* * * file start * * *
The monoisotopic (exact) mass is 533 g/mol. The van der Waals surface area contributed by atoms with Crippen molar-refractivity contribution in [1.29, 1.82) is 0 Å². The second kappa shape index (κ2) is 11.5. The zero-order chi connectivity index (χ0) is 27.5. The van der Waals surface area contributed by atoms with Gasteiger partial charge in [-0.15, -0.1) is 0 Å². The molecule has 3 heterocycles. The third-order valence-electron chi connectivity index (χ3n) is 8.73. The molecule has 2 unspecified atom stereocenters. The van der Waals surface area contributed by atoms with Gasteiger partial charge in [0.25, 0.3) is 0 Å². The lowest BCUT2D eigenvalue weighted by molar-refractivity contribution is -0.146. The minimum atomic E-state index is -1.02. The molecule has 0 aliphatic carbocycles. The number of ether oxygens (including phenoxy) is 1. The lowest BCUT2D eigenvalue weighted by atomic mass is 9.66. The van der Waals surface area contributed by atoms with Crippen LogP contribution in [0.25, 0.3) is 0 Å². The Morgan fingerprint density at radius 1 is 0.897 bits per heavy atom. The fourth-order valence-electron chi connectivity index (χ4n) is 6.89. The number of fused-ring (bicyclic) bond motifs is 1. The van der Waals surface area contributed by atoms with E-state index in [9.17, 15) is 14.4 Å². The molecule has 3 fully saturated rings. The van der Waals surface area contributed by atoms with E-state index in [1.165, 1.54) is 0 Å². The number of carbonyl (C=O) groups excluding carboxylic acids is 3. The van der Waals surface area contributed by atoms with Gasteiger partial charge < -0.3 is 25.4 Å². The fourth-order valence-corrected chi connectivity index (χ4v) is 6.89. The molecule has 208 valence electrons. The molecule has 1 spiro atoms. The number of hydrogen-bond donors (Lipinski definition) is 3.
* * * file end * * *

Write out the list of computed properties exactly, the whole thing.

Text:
The monoisotopic (exact) mass is 533 g/mol. The van der Waals surface area contributed by atoms with Crippen molar-refractivity contribution in [1.29, 1.82) is 0 Å². The second kappa shape index (κ2) is 11.5. The zero-order chi connectivity index (χ0) is 27.5. The van der Waals surface area contributed by atoms with Gasteiger partial charge in [-0.15, -0.1) is 0 Å². The molecule has 3 heterocycles. The third-order valence-electron chi connectivity index (χ3n) is 8.73. The molecule has 2 unspecified atom stereocenters. The van der Waals surface area contributed by atoms with Gasteiger partial charge in [0.25, 0.3) is 0 Å². The lowest BCUT2D eigenvalue weighted by molar-refractivity contribution is -0.146. The minimum atomic E-state index is -1.02. The molecule has 0 aliphatic carbocycles. The number of ether oxygens (including phenoxy) is 1. The lowest BCUT2D eigenvalue weighted by atomic mass is 9.66. The van der Waals surface area contributed by atoms with Crippen LogP contribution in [0.25, 0.3) is 0 Å². The Morgan fingerprint density at radius 1 is 0.897 bits per heavy atom. The fourth-order valence-electron chi connectivity index (χ4n) is 6.89. The number of fused-ring (bicyclic) bond motifs is 1. The van der Waals surface area contributed by atoms with E-state index in [9.17, 15) is 14.4 Å². The molecule has 3 fully saturated rings. The van der Waals surface area contributed by atoms with E-state index in [1.165, 1.54) is 0 Å². The number of carbonyl (C=O) groups excluding carboxylic acids is 3. The van der Waals surface area contributed by atoms with Gasteiger partial charge < -0.3 is 25.4 Å². The fourth-order valence-corrected chi connectivity index (χ4v) is 6.89. The molecule has 208 valence electrons. The molecule has 1 spiro atoms. The number of hydrogen-bond donors (Lipinski definition) is 3.